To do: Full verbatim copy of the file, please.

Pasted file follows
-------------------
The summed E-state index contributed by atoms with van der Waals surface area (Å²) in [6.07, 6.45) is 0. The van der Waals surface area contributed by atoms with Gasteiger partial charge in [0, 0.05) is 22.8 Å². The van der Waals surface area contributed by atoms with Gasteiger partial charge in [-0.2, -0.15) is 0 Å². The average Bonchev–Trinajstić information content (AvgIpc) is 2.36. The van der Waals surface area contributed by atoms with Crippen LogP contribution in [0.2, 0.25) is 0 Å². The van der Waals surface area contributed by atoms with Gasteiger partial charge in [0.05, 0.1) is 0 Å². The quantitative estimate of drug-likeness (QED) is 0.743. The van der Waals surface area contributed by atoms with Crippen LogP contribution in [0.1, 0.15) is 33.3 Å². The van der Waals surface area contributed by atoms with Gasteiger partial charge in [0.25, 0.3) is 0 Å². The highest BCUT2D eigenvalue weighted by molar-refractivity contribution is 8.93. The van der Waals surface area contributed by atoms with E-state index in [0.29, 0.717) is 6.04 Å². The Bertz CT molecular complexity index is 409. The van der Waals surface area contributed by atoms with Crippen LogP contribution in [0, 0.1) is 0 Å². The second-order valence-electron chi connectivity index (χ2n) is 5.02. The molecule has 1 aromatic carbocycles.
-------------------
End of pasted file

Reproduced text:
The summed E-state index contributed by atoms with van der Waals surface area (Å²) in [6.07, 6.45) is 0. The van der Waals surface area contributed by atoms with Gasteiger partial charge in [0, 0.05) is 22.8 Å². The van der Waals surface area contributed by atoms with Gasteiger partial charge in [-0.2, -0.15) is 0 Å². The average Bonchev–Trinajstić information content (AvgIpc) is 2.36. The van der Waals surface area contributed by atoms with Crippen LogP contribution in [0.2, 0.25) is 0 Å². The van der Waals surface area contributed by atoms with Gasteiger partial charge in [0.05, 0.1) is 0 Å². The quantitative estimate of drug-likeness (QED) is 0.743. The van der Waals surface area contributed by atoms with Crippen LogP contribution in [0.1, 0.15) is 33.3 Å². The van der Waals surface area contributed by atoms with Gasteiger partial charge in [0.25, 0.3) is 0 Å². The highest BCUT2D eigenvalue weighted by molar-refractivity contribution is 8.93. The van der Waals surface area contributed by atoms with E-state index in [0.29, 0.717) is 6.04 Å². The Bertz CT molecular complexity index is 409. The van der Waals surface area contributed by atoms with Crippen LogP contribution in [0, 0.1) is 0 Å². The second-order valence-electron chi connectivity index (χ2n) is 5.02. The molecule has 1 aromatic carbocycles.